Popular posts from this blog

Old US Route 60/70 through Hell (Chuckwall Valley Road and Ragsdale Road)

Back in 2016 I explored some of the derelict roadways of the Sonoran Desert of Riverside County which were part of US Route 60/70; Chuckwalla Valley Road and Ragsdale Road.


US 60 and US 70 were not part of the original run of US Routes in California.  According to USends.com US 60 was extended into California by 1932.  US 60 doesn't appear on the California State Highway Map until the 1934 edition.

USends.com on US 60 endpoints

1934 State Highway Map

Conversely US 70 was extended into California by 1934, it first appears on the 1936 State Highway Map.

USends.com on US 70 endpoints

1936 State Highway Map

When US 60 and US 70 were extended into California they both utilized what was Legislative Route Number 64 from the Arizona State Line west to Coachella Valley.  LRN 64 was part of the 1919 Third State Highway Bond Act routes.  The original definition of LRN 64 routed between Mecca in Blythe and wasn't extended to the Arizona State Line until 1931 according to CAhighways.org.

CAh…

Interstate 375 in Detroit; a doomed freeway?

Recently while visiting the City of Detroit I drove the entirety of Interstate 375.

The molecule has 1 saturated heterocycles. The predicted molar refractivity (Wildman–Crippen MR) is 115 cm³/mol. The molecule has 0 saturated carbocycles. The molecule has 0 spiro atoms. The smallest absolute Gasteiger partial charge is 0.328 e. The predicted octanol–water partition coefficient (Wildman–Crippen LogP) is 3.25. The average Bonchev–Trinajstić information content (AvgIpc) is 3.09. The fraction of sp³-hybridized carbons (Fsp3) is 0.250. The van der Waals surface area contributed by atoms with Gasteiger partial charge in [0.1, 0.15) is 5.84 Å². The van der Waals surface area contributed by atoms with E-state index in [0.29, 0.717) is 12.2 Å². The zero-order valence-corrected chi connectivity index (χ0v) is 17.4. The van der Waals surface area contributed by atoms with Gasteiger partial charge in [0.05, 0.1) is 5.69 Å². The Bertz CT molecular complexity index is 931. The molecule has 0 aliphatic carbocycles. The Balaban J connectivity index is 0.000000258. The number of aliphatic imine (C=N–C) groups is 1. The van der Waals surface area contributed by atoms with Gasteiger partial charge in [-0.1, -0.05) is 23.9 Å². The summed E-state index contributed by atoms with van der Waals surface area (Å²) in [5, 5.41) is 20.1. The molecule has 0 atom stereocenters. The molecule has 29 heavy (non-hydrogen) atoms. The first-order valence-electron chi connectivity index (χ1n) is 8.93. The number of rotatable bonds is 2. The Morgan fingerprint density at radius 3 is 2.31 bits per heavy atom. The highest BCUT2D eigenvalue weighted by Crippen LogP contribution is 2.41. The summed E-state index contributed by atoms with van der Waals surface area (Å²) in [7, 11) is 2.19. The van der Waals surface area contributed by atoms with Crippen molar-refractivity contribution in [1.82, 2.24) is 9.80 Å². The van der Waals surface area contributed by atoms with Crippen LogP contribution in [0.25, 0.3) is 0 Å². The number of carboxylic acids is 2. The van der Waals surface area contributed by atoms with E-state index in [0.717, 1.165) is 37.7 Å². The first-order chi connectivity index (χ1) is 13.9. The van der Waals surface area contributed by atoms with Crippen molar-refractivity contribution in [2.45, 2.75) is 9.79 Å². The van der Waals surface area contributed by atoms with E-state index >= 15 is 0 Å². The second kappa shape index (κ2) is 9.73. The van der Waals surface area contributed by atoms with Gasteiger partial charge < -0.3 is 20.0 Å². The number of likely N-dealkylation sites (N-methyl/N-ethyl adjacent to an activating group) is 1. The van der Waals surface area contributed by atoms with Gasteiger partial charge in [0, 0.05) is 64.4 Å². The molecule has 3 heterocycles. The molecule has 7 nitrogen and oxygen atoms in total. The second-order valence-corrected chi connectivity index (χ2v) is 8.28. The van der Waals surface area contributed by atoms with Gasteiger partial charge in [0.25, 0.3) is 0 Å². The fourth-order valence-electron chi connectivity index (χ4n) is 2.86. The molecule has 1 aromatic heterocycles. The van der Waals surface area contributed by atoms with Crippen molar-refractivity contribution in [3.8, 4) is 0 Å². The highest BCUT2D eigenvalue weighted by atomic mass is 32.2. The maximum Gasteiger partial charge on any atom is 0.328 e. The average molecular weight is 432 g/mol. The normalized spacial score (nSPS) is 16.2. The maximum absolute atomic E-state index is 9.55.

I-375 is a short 1.147 mile spur of I-75 in downtown Detroit which connects to the unsigned I-375 Business Spur on Jefferson Avenue.  I-375 is the southernmost segment of the Walter P. Chrysler Freeway which carried largely by I-75 in the City of Detroit.  Construction of I-375 began in 1959 and the freeway was open to traffic by late 1964 according to michiganhighways.org.

michiganhighways.org on I-375

The average traffic count on I-375 ranges between approximately 14,000 vehicles at Jefferson Avenue and approximately 54,000 vehicles at I-75.  The low traffic counts on I-375 has recently led to proposals to put the freeway on a "road diet."  In 2013 the Michigan Department of Transportation announced that it may at some point in the future remove I-375.  In 2014 MDOT announced six proposals for I-375 which were eventually reduced to only two boulevard alternatives by 2017.  In late 2018 a six…

California State Route 173; former California State Route 2 and the last stand of the dirt State Highway

This past weekend I drove a portion of California State Route 173 east of CA 138 to the closure gate near Mojave River Forks Reservoir.   CA 173 is notable for being a former portion of CA 2 and having the last four miles of dirt State Highway still on the books in California.


CA 173 is a 25 mile State Highway which begins at CA 138 near Cajon Pass and ascends to CA 18 in the San Bernardino Mountains.  Presently CA 173 is the only State Highway that has a segment that has a dirt surface between Post Miles SBD 7.5 to SBD 11.5 near Mojave River Forks Reservoir.  Unfortunately said four mile segment of CA 173 has been closed to traffic since 2011.

Reportedly the route of CA 173 was originally built as an alternate haul road to Crest Drive through Waterman Canyon for the Lake Arrowhead Reservoir Project.  Lake Arrowhead Reservoir began construction in 1904 and wasn't completed until 1922.

Lake Arrowhead History

Part of what became CA 173 appears on this 1908 USGS Map east of Cajon Pass…